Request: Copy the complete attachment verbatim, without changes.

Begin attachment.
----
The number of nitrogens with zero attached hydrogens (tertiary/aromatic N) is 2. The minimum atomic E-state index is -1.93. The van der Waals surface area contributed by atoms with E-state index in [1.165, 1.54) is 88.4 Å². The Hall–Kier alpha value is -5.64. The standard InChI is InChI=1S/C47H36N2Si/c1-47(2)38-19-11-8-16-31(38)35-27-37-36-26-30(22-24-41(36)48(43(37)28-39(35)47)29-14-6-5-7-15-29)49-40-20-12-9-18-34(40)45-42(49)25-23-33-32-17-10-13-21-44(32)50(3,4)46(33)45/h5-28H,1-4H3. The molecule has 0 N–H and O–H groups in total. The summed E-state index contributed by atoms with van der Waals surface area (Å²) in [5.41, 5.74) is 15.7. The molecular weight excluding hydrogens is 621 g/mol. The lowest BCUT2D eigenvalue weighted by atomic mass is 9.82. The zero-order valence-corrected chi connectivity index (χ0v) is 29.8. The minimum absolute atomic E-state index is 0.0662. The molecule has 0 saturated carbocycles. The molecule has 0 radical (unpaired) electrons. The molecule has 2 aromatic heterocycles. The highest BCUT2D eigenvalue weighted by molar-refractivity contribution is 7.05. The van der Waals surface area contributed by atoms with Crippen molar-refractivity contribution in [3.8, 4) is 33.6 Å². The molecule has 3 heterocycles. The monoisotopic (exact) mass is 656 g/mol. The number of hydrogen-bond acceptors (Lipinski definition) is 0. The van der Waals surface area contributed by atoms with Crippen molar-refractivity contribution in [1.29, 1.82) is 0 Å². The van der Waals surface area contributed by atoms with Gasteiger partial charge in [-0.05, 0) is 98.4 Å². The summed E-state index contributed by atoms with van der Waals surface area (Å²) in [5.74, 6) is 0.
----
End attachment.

The number of nitrogens with zero attached hydrogens (tertiary/aromatic N) is 2. The minimum atomic E-state index is -1.93. The van der Waals surface area contributed by atoms with E-state index in [1.165, 1.54) is 88.4 Å². The Hall–Kier alpha value is -5.64. The standard InChI is InChI=1S/C47H36N2Si/c1-47(2)38-19-11-8-16-31(38)35-27-37-36-26-30(22-24-41(36)48(43(37)28-39(35)47)29-14-6-5-7-15-29)49-40-20-12-9-18-34(40)45-42(49)25-23-33-32-17-10-13-21-44(32)50(3,4)46(33)45/h5-28H,1-4H3. The molecule has 0 N–H and O–H groups in total. The summed E-state index contributed by atoms with van der Waals surface area (Å²) in [5.41, 5.74) is 15.7. The molecular weight excluding hydrogens is 621 g/mol. The lowest BCUT2D eigenvalue weighted by atomic mass is 9.82. The zero-order valence-corrected chi connectivity index (χ0v) is 29.8. The minimum absolute atomic E-state index is 0.0662. The molecule has 0 saturated carbocycles. The molecule has 0 radical (unpaired) electrons. The molecule has 2 aromatic heterocycles. The highest BCUT2D eigenvalue weighted by molar-refractivity contribution is 7.05. The van der Waals surface area contributed by atoms with Crippen molar-refractivity contribution in [3.8, 4) is 33.6 Å². The molecule has 3 heterocycles. The monoisotopic (exact) mass is 656 g/mol. The number of hydrogen-bond acceptors (Lipinski definition) is 0. The van der Waals surface area contributed by atoms with Crippen molar-refractivity contribution in [1.29, 1.82) is 0 Å². The van der Waals surface area contributed by atoms with Gasteiger partial charge in [-0.05, 0) is 98.4 Å². The summed E-state index contributed by atoms with van der Waals surface area (Å²) in [5.74, 6) is 0.